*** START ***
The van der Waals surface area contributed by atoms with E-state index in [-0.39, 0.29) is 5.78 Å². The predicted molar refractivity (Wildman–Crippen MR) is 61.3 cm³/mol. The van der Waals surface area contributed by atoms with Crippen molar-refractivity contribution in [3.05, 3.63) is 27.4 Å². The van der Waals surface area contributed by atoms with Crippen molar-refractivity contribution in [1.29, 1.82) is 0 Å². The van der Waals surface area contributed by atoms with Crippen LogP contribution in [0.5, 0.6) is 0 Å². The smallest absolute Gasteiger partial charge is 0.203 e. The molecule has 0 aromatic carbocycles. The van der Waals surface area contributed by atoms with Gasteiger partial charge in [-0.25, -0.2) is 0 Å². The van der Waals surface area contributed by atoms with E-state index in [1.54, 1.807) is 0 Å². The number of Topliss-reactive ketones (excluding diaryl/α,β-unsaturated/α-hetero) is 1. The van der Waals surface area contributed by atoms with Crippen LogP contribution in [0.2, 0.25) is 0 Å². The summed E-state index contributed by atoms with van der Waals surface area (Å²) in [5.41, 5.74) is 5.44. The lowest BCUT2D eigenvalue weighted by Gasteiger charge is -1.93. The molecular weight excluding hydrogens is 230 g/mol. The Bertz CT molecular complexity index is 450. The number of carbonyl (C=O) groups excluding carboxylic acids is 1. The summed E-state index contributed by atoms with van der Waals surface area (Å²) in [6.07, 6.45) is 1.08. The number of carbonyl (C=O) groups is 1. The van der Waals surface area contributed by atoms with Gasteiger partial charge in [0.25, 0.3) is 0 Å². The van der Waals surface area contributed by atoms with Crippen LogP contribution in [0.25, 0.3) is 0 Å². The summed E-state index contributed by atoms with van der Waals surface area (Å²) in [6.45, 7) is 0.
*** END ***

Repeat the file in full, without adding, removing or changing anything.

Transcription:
The van der Waals surface area contributed by atoms with E-state index in [-0.39, 0.29) is 5.78 Å². The predicted molar refractivity (Wildman–Crippen MR) is 61.3 cm³/mol. The van der Waals surface area contributed by atoms with Crippen molar-refractivity contribution in [3.05, 3.63) is 27.4 Å². The van der Waals surface area contributed by atoms with Crippen molar-refractivity contribution in [1.29, 1.82) is 0 Å². The van der Waals surface area contributed by atoms with Crippen LogP contribution in [0.5, 0.6) is 0 Å². The smallest absolute Gasteiger partial charge is 0.203 e. The molecule has 0 aromatic carbocycles. The van der Waals surface area contributed by atoms with Gasteiger partial charge in [-0.25, -0.2) is 0 Å². The van der Waals surface area contributed by atoms with E-state index in [1.54, 1.807) is 0 Å². The number of Topliss-reactive ketones (excluding diaryl/α,β-unsaturated/α-hetero) is 1. The van der Waals surface area contributed by atoms with Crippen LogP contribution in [0.2, 0.25) is 0 Å². The summed E-state index contributed by atoms with van der Waals surface area (Å²) in [5.41, 5.74) is 5.44. The lowest BCUT2D eigenvalue weighted by Gasteiger charge is -1.93. The molecular weight excluding hydrogens is 230 g/mol. The Bertz CT molecular complexity index is 450. The number of carbonyl (C=O) groups excluding carboxylic acids is 1. The summed E-state index contributed by atoms with van der Waals surface area (Å²) in [6.07, 6.45) is 1.08. The number of carbonyl (C=O) groups is 1. The van der Waals surface area contributed by atoms with Gasteiger partial charge in [0.25, 0.3) is 0 Å². The van der Waals surface area contributed by atoms with Crippen LogP contribution in [0.25, 0.3) is 0 Å². The summed E-state index contributed by atoms with van der Waals surface area (Å²) in [6.45, 7) is 0.